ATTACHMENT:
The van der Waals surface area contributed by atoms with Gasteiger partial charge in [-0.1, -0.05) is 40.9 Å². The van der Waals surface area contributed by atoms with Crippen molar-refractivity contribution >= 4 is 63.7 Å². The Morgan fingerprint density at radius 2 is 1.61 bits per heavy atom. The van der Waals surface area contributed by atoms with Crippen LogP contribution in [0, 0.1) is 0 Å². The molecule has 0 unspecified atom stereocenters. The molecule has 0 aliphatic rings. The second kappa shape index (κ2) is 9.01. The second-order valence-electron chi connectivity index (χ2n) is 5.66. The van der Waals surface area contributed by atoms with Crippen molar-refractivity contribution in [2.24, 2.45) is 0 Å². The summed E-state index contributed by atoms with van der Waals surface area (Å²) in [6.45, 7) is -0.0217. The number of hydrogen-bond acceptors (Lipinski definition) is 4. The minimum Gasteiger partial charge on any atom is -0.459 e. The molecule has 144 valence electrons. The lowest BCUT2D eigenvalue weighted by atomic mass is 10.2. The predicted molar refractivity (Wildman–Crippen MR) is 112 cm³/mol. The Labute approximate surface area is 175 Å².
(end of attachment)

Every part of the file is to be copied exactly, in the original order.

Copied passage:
The van der Waals surface area contributed by atoms with Gasteiger partial charge in [-0.1, -0.05) is 40.9 Å². The van der Waals surface area contributed by atoms with Crippen molar-refractivity contribution >= 4 is 63.7 Å². The Morgan fingerprint density at radius 2 is 1.61 bits per heavy atom. The van der Waals surface area contributed by atoms with Crippen LogP contribution in [0, 0.1) is 0 Å². The molecule has 0 unspecified atom stereocenters. The molecule has 0 aliphatic rings. The second kappa shape index (κ2) is 9.01. The second-order valence-electron chi connectivity index (χ2n) is 5.66. The van der Waals surface area contributed by atoms with Crippen molar-refractivity contribution in [2.24, 2.45) is 0 Å². The summed E-state index contributed by atoms with van der Waals surface area (Å²) in [6.45, 7) is -0.0217. The number of hydrogen-bond acceptors (Lipinski definition) is 4. The minimum Gasteiger partial charge on any atom is -0.459 e. The molecule has 144 valence electrons. The lowest BCUT2D eigenvalue weighted by atomic mass is 10.2. The predicted molar refractivity (Wildman–Crippen MR) is 112 cm³/mol. The Labute approximate surface area is 175 Å².